When the roused and active sun flings its energetic particles at Earth, we get to see beautiful aurorae, even in low latitudes of late. Pretty as they are, they don't give a full account of how hard the planet's magnetosphere is working to shield us from the sun's wrath. This new video from the animation whiz team at NASA's Goddard Space Flight Center brings it home.
It shows a massive coronal mass ejection careening toward our planet, where it's deflected by Earth's powerful magnetic field. Venus is not so lucky.
Some of the energy does get through, driving wind that affects ocean currents. The Van Gogh-esque swirling oceans also make an appearance.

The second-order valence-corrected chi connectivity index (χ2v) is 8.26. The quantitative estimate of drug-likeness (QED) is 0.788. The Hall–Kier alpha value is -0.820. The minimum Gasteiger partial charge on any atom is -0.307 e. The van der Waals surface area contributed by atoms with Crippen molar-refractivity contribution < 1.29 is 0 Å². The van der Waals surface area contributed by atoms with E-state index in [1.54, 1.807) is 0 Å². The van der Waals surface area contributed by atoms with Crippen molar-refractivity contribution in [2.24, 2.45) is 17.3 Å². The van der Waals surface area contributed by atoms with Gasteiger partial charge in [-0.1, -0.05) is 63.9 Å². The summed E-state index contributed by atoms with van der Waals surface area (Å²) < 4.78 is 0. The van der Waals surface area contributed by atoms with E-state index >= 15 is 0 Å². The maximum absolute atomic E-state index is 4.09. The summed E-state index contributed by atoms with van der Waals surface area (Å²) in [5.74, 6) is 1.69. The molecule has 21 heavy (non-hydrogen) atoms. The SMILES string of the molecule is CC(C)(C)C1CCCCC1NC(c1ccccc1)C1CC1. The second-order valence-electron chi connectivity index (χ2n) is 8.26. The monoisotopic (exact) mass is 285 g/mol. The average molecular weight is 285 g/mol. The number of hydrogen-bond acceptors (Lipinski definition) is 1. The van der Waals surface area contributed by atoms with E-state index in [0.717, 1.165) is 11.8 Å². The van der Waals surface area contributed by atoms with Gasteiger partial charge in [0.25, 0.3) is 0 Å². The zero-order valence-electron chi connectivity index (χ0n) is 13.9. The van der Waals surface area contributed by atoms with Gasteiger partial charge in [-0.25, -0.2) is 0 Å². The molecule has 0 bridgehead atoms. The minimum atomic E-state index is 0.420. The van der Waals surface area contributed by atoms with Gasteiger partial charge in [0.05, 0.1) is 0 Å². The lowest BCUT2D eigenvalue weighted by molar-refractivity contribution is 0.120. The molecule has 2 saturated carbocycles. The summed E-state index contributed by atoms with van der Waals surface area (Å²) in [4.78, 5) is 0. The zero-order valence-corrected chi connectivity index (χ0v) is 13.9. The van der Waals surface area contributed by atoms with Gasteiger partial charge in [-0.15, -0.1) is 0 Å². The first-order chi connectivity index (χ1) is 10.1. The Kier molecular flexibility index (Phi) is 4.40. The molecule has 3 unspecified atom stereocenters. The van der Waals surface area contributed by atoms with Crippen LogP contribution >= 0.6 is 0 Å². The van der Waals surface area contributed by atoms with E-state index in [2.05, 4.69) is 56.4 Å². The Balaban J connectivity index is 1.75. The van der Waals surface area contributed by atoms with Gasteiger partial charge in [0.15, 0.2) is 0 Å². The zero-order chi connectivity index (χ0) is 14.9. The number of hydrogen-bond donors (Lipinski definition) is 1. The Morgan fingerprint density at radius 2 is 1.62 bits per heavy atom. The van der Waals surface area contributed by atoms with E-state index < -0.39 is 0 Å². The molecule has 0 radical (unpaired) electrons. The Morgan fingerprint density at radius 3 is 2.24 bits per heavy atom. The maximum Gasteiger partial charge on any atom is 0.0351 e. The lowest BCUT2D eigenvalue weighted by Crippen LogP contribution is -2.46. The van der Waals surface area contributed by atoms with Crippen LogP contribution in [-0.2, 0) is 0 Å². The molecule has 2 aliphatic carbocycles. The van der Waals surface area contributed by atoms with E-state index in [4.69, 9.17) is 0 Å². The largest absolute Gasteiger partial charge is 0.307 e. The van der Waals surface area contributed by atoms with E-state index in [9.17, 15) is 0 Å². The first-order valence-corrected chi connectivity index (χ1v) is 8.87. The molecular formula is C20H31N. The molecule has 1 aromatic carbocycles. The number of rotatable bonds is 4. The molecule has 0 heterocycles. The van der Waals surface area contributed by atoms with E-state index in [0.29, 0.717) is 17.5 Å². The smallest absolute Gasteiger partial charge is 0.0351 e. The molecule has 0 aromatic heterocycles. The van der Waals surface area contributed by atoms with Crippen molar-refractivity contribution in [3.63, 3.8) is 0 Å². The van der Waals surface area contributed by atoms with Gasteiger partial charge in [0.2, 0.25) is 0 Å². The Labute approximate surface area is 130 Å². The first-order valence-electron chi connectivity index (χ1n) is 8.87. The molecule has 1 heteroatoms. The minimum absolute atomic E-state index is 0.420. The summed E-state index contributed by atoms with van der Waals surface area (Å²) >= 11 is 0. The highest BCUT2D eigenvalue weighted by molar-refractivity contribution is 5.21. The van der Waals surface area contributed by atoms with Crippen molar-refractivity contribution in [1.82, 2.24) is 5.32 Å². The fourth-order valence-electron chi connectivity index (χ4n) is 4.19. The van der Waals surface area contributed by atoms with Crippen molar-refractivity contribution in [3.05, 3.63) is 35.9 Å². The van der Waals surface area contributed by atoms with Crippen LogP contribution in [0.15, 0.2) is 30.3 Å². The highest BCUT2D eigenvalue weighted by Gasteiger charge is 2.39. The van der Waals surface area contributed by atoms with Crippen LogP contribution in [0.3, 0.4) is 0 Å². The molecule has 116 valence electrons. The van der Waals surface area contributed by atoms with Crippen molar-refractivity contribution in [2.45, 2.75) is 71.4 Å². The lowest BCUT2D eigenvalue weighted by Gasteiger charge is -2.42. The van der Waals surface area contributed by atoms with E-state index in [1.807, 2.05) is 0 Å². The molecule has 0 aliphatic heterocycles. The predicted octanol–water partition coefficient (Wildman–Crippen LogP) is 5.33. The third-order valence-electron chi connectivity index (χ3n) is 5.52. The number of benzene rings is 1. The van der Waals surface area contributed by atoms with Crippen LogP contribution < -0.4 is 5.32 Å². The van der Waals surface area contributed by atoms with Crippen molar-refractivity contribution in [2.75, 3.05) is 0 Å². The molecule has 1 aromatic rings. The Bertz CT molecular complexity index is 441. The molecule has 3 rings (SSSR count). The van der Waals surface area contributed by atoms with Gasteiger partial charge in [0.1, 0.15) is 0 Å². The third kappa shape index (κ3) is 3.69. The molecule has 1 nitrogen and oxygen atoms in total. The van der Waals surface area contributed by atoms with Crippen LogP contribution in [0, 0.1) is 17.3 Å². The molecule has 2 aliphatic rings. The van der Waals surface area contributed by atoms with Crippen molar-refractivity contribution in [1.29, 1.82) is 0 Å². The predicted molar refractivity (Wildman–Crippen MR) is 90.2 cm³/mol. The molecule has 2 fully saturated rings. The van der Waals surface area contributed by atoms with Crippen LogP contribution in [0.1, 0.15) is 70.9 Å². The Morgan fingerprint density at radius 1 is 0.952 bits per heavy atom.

The animation connects several computer models, one showing a magnetic field model and others that incorporate data from a real solar flare from December 2006. The data that powers these models comes from NASA's Earth- and sun-observing satellite fleet. It may be a computer animation, but what you're seeing is real. The clip is a new excerpt from "Dynamic Earth: Exploring Earth's Climate Engine," which is playing at the Smithsonian National Air and Space Museum in Washington, D.C.